Faculty, student react to Biden’s debt relief plan

Student Financial Services sees increase in calls after announcement



Junior fine arts major Faith Thomas holds up cash, Sep. 5.


Editor’s note: Some sources in this article wished to be anonymous for the sake of privacy.

The Biden Administration recently announced a plan to provide college students across the country with federal student loan relief. While WSU financial services staff believe the program will be beneficial, some students express concern. 

The three-part plan is a result of President Joe Biden’s promise to do so during his campaign. It also comes to fruition after a rise in tuition costs over the past few years.  

The cost of attending four-year universities, both public and private, has almost tripled since 1980, according to a White House statement. At the same time, federal grants now only cover a fraction of tuition costs, in contrast to when they once covered a majority of them.

Saichi Oba, vice provost of enrollment management, said that Biden’s plan is especially helpful for students with loans that are eligible for forgiveness and that Biden’s “aim is right to help students who have financial need in college.”

An anonymous senior early childhood education major, expressed some concern regarding Biden’s student loan relief plan.

“From what I understand, the United States is in trillions of dollars of debt, and we’re not really taking care of the debt that we already have,” they said. “Instead, we’re making more debt, and I feel like the money that Biden is using to forgive the students could be better used, such as funding for educators that we already have, so giving our teachers increases to inspire kids to want to go to college.”

They said the impact of tuition loan debt is hard to measure because students’ tuition is going toward university facilities. 

Oba highlighted the fact that current and former Federal Pell Grant recipients receive higher forgiveness of student loans. Biden’s plan states that non-Pell Grant recipients will receive up to $10,000 in debt cancellation, while Pell Grant recipients will receive up to $20,000 in debt cancellation.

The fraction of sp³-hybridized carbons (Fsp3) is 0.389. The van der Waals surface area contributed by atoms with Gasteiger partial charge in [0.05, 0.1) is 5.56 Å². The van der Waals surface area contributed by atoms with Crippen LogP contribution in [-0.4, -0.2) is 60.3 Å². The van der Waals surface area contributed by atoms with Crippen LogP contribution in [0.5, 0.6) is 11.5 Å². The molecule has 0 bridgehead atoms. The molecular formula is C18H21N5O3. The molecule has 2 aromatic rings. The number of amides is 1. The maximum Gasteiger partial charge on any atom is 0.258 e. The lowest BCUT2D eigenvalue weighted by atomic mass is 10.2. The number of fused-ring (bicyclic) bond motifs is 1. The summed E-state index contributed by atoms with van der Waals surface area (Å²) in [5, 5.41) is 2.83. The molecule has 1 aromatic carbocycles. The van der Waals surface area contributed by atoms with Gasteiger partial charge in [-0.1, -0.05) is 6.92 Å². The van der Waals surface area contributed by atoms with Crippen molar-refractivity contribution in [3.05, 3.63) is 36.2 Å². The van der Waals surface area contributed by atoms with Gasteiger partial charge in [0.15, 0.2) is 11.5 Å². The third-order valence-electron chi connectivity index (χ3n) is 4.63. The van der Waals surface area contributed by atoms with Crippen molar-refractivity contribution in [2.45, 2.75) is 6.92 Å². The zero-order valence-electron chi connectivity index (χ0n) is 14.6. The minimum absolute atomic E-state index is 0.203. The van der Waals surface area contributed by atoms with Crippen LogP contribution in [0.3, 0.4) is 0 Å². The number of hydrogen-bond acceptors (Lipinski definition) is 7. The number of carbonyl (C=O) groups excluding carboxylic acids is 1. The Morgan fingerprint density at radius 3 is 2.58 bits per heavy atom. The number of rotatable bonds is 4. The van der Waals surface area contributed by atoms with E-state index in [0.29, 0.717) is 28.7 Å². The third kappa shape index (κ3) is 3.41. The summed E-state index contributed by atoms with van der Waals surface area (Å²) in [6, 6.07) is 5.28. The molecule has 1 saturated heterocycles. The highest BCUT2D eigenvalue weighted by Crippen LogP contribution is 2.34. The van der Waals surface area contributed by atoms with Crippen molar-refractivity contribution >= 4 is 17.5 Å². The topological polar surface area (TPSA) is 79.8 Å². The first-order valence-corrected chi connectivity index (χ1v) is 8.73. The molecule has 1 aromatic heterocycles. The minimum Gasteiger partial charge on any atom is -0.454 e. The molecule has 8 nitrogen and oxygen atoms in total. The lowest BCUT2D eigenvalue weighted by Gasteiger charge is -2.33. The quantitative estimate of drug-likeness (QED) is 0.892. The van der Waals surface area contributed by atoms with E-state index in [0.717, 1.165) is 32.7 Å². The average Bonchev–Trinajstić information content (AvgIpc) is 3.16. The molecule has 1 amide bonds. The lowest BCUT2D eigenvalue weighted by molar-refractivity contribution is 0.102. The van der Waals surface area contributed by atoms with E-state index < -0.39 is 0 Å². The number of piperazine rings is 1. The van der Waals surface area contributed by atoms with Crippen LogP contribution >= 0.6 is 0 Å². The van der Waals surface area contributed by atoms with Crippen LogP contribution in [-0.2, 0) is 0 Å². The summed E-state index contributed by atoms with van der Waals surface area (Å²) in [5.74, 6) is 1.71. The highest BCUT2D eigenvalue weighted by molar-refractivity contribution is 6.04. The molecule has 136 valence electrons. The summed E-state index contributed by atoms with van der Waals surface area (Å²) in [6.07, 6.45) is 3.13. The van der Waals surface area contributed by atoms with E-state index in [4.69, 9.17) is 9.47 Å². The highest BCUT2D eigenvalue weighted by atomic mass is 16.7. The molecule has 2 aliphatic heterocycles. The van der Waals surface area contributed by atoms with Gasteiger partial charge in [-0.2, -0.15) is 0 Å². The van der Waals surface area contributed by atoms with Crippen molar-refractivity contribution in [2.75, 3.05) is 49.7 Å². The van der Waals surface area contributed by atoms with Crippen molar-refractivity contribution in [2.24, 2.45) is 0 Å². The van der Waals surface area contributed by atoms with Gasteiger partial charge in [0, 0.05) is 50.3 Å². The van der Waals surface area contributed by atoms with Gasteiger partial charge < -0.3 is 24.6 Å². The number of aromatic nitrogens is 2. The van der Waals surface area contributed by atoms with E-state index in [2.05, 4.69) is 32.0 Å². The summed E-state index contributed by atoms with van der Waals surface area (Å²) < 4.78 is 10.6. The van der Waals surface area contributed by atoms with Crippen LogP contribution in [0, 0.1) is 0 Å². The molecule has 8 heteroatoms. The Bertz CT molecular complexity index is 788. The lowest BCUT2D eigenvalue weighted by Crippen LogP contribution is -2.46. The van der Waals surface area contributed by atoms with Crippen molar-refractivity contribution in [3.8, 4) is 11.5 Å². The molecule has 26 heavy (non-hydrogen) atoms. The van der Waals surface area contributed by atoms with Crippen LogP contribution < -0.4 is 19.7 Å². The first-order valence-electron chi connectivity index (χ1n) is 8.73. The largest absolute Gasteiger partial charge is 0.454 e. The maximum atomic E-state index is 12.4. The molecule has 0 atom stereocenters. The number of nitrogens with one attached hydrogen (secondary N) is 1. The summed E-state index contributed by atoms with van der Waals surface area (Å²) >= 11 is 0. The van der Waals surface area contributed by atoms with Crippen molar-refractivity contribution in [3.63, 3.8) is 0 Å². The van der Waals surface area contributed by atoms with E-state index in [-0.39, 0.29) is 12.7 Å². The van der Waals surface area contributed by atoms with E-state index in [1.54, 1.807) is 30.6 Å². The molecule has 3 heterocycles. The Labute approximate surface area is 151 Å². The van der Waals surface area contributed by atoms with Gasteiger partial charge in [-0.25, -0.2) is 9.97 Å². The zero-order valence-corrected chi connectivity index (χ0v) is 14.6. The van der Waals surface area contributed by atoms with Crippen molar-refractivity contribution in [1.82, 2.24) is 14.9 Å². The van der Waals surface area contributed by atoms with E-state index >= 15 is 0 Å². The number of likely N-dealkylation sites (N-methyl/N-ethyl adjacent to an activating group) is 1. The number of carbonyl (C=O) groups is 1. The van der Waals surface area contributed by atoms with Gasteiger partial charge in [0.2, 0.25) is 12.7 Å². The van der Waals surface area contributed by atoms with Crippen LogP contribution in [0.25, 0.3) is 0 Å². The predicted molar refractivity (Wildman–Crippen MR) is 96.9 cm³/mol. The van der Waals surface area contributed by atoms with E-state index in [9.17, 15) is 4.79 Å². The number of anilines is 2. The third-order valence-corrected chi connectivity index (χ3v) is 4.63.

In addition to debt relief, the Biden Administration’s plan includes cutting down the price of monthly payments for undergraduate loans by half, improving the Public Service Loan Forgiveness program, and reducing college costs for future students and taxpayers, according to the White House statement. 

Joy Scourey, assistant vice president of Student Financial Services, said students will not have to file additional forms to access Biden’s program because the government will likely have their tax information from filing for the Free Application for Federal Student Aid. 

“This does apply to current students, so they would have had to borrow a loan previous to July 1st of this year, so June 30th in previous, to be considered, and obviously there’s the income piece that will be looked at,” she said.

Scourey said Student Financial Services has seen an increase in calls and queries from students asking general questions as a result of this announcement and encourages students to visit the student aid website to determine their eligibility. 

“We’re paying attention to any announcements or updates that we’re getting from our national association or from the federal government so that we can serve as a productive resource for students and parents if they’re asking questions,” she said.

Stacy Pearson, vice president for Finance and Administration, said many students will benefit from Biden’s plan to reduce loan debt. Over the past few years, many students have listed cost and debt as the biggest impacts on their educational experience. 

Biden’s plan for student loan forgiveness might provide the boost that is needed for students to go back to school and finish their degrees, she said. 

“It’s been so important to balance out the impact of tuition and fee increases on students’ ability to pay, ability to get loans, ability to complete [school],” Pearson said.